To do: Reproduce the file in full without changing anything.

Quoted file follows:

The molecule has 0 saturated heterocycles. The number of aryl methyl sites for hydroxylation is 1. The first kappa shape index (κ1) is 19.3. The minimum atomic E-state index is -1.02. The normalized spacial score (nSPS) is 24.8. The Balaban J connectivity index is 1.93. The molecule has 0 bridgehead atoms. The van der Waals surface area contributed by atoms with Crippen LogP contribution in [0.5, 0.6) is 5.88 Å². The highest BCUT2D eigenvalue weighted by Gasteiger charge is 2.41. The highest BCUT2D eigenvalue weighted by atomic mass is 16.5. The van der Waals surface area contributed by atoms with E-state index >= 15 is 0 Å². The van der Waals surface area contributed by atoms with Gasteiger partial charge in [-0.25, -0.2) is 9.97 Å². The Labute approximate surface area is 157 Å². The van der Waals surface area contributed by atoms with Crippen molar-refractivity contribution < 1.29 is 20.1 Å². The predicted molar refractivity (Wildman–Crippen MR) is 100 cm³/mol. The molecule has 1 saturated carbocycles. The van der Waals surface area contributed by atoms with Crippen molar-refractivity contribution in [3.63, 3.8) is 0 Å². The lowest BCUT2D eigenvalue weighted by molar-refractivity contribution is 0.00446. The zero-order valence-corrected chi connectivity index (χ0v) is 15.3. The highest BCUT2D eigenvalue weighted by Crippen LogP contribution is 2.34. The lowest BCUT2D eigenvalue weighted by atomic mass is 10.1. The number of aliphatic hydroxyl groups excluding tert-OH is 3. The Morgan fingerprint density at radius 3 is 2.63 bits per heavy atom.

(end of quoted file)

The molecule has 0 saturated heterocycles. The number of aryl methyl sites for hydroxylation is 1. The first kappa shape index (κ1) is 19.3. The minimum atomic E-state index is -1.02. The normalized spacial score (nSPS) is 24.8. The Balaban J connectivity index is 1.93. The molecule has 0 bridgehead atoms. The van der Waals surface area contributed by atoms with Crippen LogP contribution in [0.5, 0.6) is 5.88 Å². The highest BCUT2D eigenvalue weighted by Gasteiger charge is 2.41. The highest BCUT2D eigenvalue weighted by atomic mass is 16.5. The van der Waals surface area contributed by atoms with E-state index >= 15 is 0 Å². The van der Waals surface area contributed by atoms with Gasteiger partial charge in [-0.25, -0.2) is 9.97 Å². The Labute approximate surface area is 157 Å². The van der Waals surface area contributed by atoms with Crippen molar-refractivity contribution < 1.29 is 20.1 Å². The predicted molar refractivity (Wildman–Crippen MR) is 100 cm³/mol. The molecule has 1 saturated carbocycles. The van der Waals surface area contributed by atoms with Crippen molar-refractivity contribution in [3.63, 3.8) is 0 Å². The lowest BCUT2D eigenvalue weighted by molar-refractivity contribution is 0.00446. The zero-order valence-corrected chi connectivity index (χ0v) is 15.3. The highest BCUT2D eigenvalue weighted by Crippen LogP contribution is 2.34. The lowest BCUT2D eigenvalue weighted by atomic mass is 10.1. The number of aliphatic hydroxyl groups excluding tert-OH is 3. The Morgan fingerprint density at radius 3 is 2.63 bits per heavy atom.